Finally, a chance to use that headline.
After all the really nice reviews of Pandemonium—like two I ran across this week, A.M. Dellamonica’s at Sci-Fi.com and Faren Miller’s at Locus—I finally found one that was negative. No, negative’s too weak a word. The reviewer, from a site I hadn’t run across before called Static Multimedia, found the book to be repulsive, depressing, disorganized, meaningless, and “void of goodness.”
But why summarize? Reviewer Liese Cope says it best:
Pandemonium is void of anything inspirational and is not very thought-provoking. It seemed to be a jumbled mess of ideas and questions that never have any resolution or sometimes even any point. The book was also very depressing. There seems to be no hope and no sign of good. When dealing with the concept of demons (normally thought of as an ultimate evil) a reader desires to see that there is some goodness left in the world. However, this whole book is void of goodness and faith in humanity. In fact, even the “nun” who “helps” Del along the way is a cussing, violent, angry, and an impure person. The one person who would be expected to be a form of hope and goodness is very twisted, just like the book.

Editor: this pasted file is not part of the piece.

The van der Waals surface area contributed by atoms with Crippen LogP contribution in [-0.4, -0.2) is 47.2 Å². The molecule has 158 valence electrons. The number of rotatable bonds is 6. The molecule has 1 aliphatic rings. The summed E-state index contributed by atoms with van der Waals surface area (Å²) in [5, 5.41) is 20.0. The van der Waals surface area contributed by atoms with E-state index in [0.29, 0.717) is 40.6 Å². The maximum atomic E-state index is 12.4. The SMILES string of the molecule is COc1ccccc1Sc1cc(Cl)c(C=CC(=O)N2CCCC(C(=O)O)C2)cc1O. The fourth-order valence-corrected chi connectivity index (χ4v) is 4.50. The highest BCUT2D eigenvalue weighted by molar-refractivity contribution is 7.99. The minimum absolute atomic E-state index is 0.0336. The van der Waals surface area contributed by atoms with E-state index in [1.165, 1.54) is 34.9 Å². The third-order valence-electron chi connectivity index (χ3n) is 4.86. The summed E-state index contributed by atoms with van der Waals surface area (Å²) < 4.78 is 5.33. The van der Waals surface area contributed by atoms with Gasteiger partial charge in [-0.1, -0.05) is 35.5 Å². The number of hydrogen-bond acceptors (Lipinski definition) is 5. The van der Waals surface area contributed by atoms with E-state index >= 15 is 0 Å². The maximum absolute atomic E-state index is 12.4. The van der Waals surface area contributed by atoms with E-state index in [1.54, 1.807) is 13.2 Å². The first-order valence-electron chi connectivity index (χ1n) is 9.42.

It’s obvious Pandemonium wasn’t written to be the feel good novel of the year, but if a book is going to be that depressing and utterly serious, the author usually owes the reader some glimmer of hope or some gem of wisdom that can be taken away. Unfortunately this book is void of both.
The key word seems to be “void.”
However, you really need to read the entire review to understand that not only is the book bad, but that I am evil, too. “Pandemonium just gives excuses for people’s actions, adding to the ‘not my fault, not my problem’ society we are living in. Ultimately, I [sic] Gregory tore down the integrity of humanity, showing them as nothing more than empty boxes for demons to fill and take total control over at any time.”
I (Gregory) was really hoping that no one would notice the integrity-tearing thing, much less the void of hope glimmers and wisdom gems. But you can’t fool all the critics all the time.
Filed under: Blatant self-promotion, Pandemonium | 17 Comments